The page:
This understanding would also fit with The Quran's instruction on the body parts that are to be cleansed during daily ablution (hands, arms, face, head and feet), see 5:6, 4:43
Forcing women to cover their heads and faces is as old as humanity and it is common to most religions. It is in the Bible. It is part of Orthodox Judaism.

Which means that it is more likely the result of your basic patriarchy than an unusual preoccupation of a Deity.

Alcohol

What about alcohol?

Contrary to what you might believe, alcohol has always been part of Muslim societies.
Historians believe alcohol originated in the Middle East. Indeed, the word may come from the Arabic al-kohl, eyeliner made by mixing distilled ethanol and antimony salts. Similar substances without the powder soon became popular drinks
Khamariyat, or ode to wine, continued under Islam and there are very famous poets like Abu Nuwas or Omar Khayyam who excelled in that art form. Among early Caliphs you have Haroun al Rashid (he of the One thousand and One Nights) the Commander of the Faithful, notorious for his drinking and his parties.

Many Ottoman Sultans, who doubled as Caliphs, drank wine and ingested opium.

A 19th century orientalist Edward William Lane reported wide spread consumption of alcohol in Egypt.

In more recent times, in the 20th century, alcohol was a daily reality in most Muslim countries. There is a booming alcoholic beverages sector in Egypt and Turkey,  Alcohol consumption is very high in Tunisia.  Alcohol is available in most retail outlets and restaurants in Morocco even though it is supposed to be illegal to sell it to the Muslims.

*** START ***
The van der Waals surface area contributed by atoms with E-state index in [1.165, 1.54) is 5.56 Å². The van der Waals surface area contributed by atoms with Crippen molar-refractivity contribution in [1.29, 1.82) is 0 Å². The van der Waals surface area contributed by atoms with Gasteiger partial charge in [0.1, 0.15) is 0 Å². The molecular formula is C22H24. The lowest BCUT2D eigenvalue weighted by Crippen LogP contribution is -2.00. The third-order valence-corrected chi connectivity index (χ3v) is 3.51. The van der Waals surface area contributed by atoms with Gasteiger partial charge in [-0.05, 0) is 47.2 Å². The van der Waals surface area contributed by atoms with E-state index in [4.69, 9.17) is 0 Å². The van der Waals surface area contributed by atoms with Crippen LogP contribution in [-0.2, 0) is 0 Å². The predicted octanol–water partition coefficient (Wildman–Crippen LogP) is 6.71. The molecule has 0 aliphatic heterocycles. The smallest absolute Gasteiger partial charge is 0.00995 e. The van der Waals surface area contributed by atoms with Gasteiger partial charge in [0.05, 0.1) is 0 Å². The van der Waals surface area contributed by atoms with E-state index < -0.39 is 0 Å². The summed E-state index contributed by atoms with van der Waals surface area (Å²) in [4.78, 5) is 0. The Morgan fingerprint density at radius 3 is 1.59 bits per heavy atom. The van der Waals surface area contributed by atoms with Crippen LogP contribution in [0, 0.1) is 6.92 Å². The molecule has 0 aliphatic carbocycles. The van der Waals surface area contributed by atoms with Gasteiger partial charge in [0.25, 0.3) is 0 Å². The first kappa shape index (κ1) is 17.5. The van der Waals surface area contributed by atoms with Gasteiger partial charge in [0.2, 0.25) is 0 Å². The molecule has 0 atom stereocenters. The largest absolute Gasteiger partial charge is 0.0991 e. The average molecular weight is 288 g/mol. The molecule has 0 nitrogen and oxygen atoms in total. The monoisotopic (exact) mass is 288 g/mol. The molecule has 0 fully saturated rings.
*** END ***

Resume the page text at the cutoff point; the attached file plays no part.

Even in Pakistan, alcohol was freely sold and consumed until the Prohibition in 1977.
I remember thinking what all the fuss was about because as a child I’d seen nightclubs, bars and roadside cafes in Karachi (that served alcohol) operating like any entertainment business would.
Even today, alcohol is fully banned only in Saudi Arabia and Libya (by Qaddafi). It is banned in Pakistan and Iran with exceptions (allowed for non-Muslims). In Egypt, Turkey, Lebanon and North Africa it is widely and legally available.
Nobody knows exactly when Islamic scholars decided that booze was sinful. In the 1970s political Islam led some countries such as Iran and Pakistan to ban alcohol, although many do not and exceptions are made for non-Muslims.
Doesn't the Holy Book ban alcohol explicitly?

No.

The Koran discourages the consumption of alcohol but does not explicitly ban it like it does, say eating pork or charging interest.
The characteristics of haram or prohibitions found in the Koran usually begin with the expression "forbidden for you."

"Forbidden unto you are carrion and blood and swine-flesh.... (5. Al Ma' idah: 3).
In the five verses dealing with alcohol you have none of that unequivocal stance.

In fact, the Koran makes room for the consumption of alcohol and this is what it says: